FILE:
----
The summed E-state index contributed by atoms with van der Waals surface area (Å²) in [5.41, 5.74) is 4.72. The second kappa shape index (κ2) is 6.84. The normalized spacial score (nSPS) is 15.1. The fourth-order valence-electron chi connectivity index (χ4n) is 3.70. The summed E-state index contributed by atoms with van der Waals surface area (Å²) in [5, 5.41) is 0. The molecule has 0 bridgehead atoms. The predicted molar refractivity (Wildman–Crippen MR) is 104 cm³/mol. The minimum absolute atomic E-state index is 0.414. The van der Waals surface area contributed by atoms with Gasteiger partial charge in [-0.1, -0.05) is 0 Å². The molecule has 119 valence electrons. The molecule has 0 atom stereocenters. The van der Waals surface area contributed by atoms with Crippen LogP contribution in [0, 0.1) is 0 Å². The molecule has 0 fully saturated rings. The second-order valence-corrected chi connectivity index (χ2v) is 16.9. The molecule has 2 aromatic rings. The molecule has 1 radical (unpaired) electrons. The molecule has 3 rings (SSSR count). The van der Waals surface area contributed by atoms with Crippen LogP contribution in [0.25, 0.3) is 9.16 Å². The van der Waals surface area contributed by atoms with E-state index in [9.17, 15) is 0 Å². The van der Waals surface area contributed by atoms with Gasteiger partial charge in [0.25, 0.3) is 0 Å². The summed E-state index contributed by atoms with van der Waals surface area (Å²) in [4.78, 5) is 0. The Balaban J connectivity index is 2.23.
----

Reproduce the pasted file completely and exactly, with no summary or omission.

The summed E-state index contributed by atoms with van der Waals surface area (Å²) in [5.41, 5.74) is 4.72. The second kappa shape index (κ2) is 6.84. The normalized spacial score (nSPS) is 15.1. The fourth-order valence-electron chi connectivity index (χ4n) is 3.70. The summed E-state index contributed by atoms with van der Waals surface area (Å²) in [5, 5.41) is 0. The molecule has 0 bridgehead atoms. The predicted molar refractivity (Wildman–Crippen MR) is 104 cm³/mol. The minimum absolute atomic E-state index is 0.414. The van der Waals surface area contributed by atoms with Gasteiger partial charge in [-0.1, -0.05) is 0 Å². The molecule has 119 valence electrons. The molecule has 0 atom stereocenters. The van der Waals surface area contributed by atoms with Crippen LogP contribution in [0, 0.1) is 0 Å². The molecule has 0 fully saturated rings. The second-order valence-corrected chi connectivity index (χ2v) is 16.9. The molecule has 2 aromatic rings. The molecule has 1 radical (unpaired) electrons. The molecule has 3 rings (SSSR count). The van der Waals surface area contributed by atoms with Crippen LogP contribution in [0.25, 0.3) is 9.16 Å². The van der Waals surface area contributed by atoms with E-state index in [9.17, 15) is 0 Å². The van der Waals surface area contributed by atoms with Gasteiger partial charge in [0.25, 0.3) is 0 Å². The summed E-state index contributed by atoms with van der Waals surface area (Å²) in [4.78, 5) is 0. The Balaban J connectivity index is 2.23.